SkillsUSA 2020 showcases budding auto techs of tomorrow

Career tech students work on collision repair at the Voss Collision Center in February during the regional SkillsUSA competition. Contributed photo by Mike Moore

Combined ShapeCaption
Career tech students work on collision repair at the Voss Collision Center in February during the regional SkillsUSA competition. Contributed photo by Mike Moore

Fifteen high school students arrived at the Voss Collision Center bright and early on a February Saturday to show off their skills in collision repair and automotive refinishing.

It was the southwestern Ohio SkillsUSA regional competition, with thousands of dollars of scholarships on the line. The top three finishers in both categories will advance to the state competition in Columbus on April 7.

The students are from career technical and joint vocational schools from Columbus to Cincinnati. Upper Valley CTC and Butler Tech CTC were the local schools that sent representatives from the seven schools that competed. The SkillsUSA competition is held in 29 disciplines taught at the career tech schools.

For the collision repair technology phase, each entrant must repair a dent in metal, repair a dent using plastic filler and perform four types of welds. In automotive refinishing technology they must repair a scratch in a fender, refinish it blending the color, mask a car for painting, and perform the identification of paint codes using the VIN number.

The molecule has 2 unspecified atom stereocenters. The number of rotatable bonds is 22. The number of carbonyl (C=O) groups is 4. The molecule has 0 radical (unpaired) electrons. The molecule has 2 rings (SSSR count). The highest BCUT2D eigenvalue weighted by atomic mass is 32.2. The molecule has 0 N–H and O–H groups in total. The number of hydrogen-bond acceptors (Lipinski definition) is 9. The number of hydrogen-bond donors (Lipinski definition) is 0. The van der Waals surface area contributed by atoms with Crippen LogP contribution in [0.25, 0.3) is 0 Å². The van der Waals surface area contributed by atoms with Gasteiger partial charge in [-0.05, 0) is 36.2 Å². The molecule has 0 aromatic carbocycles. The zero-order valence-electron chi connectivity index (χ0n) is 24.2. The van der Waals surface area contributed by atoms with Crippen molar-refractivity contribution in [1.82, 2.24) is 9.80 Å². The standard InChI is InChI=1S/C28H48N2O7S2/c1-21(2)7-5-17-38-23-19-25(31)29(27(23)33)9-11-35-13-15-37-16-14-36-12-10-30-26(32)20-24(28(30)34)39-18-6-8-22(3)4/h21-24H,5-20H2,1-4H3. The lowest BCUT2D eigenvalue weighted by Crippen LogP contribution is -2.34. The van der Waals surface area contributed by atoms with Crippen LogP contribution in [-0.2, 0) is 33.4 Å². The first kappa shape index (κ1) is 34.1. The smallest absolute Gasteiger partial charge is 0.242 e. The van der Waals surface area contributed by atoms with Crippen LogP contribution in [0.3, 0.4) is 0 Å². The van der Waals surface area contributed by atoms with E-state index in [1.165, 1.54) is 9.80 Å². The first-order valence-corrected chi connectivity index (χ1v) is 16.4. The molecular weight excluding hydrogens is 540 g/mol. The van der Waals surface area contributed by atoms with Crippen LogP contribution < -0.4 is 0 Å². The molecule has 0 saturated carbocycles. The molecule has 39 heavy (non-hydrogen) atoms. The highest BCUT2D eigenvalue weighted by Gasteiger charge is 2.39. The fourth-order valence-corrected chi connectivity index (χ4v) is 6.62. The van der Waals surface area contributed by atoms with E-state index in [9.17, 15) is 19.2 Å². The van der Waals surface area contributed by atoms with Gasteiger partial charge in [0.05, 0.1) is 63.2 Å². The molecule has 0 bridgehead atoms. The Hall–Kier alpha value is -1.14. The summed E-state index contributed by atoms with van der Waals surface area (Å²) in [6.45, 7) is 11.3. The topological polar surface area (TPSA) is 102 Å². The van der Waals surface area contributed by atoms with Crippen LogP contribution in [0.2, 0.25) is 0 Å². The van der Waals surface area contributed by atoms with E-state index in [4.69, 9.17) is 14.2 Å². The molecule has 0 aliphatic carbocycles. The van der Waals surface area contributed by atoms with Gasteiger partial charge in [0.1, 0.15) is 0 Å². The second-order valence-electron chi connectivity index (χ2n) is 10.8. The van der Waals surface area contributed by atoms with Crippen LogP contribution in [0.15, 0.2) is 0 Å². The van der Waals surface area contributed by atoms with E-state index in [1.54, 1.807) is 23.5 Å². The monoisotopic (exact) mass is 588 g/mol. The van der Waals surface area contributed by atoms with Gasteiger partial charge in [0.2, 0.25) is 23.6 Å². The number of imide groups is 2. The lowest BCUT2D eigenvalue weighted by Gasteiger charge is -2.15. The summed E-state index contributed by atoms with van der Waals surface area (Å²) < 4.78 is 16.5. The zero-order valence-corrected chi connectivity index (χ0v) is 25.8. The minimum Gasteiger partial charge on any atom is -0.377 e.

The students have four hours to complete the tasks and they also take a written test. Professionals employed by Voss Collision Center handle the judging; this year they were joined by three technicians from Voss Cadillac.

This is the 14th year that Voss has hosted the competition, making their state-of-the-art facility on Loop Road in Centerville available.

“We are trying to help train the repair technicians of the future,” explained Michael Moore, the collision center manager. “We have hired these students in the past and we hope to in the future. We want to give something back to the community and help prepare these students for a bright future.”

Moore added that the event wouldn’t be possible without the sponsorship of Hertz, AirGas – which supplies all of the welding materials – and Finish Master paints, which provide all of the paint supplies.

All the Voss judges volunteer their time, and retired SkillsUSA manager Virgil Neal still oversees the operation each year.

“It’s an annual event that we all look forward to, it’s educational but it’s also fun,” he said.

In the collision repair technology category, Collin Duncan of Diamond Oaks Career Center placed first; Juan Silas of Scarlet Oaks Career Center was second; and third place was awarded to Patrick Worthington of Live Oaks Career Center.

First place in automotive refinishing went to Nicholas Raymond of Live Oaks Career Center; second place was awarded to Briana Brown of the Upper Valley CTC; and third place went to Mathew Neal of Scarlet Oaks Career Center.

The Pat Kowalski Memorial Award was presented to Dominic Findley of Tolles CTC. The award, named for the Voss Collision Center manager who brought the competition to Voss and worked tirelessly to help educate young techs, is presented to the student who exhibits integrity, dependability, initiative, positive attitude and service to others – much as Kowalski did during his life and career.

About the Author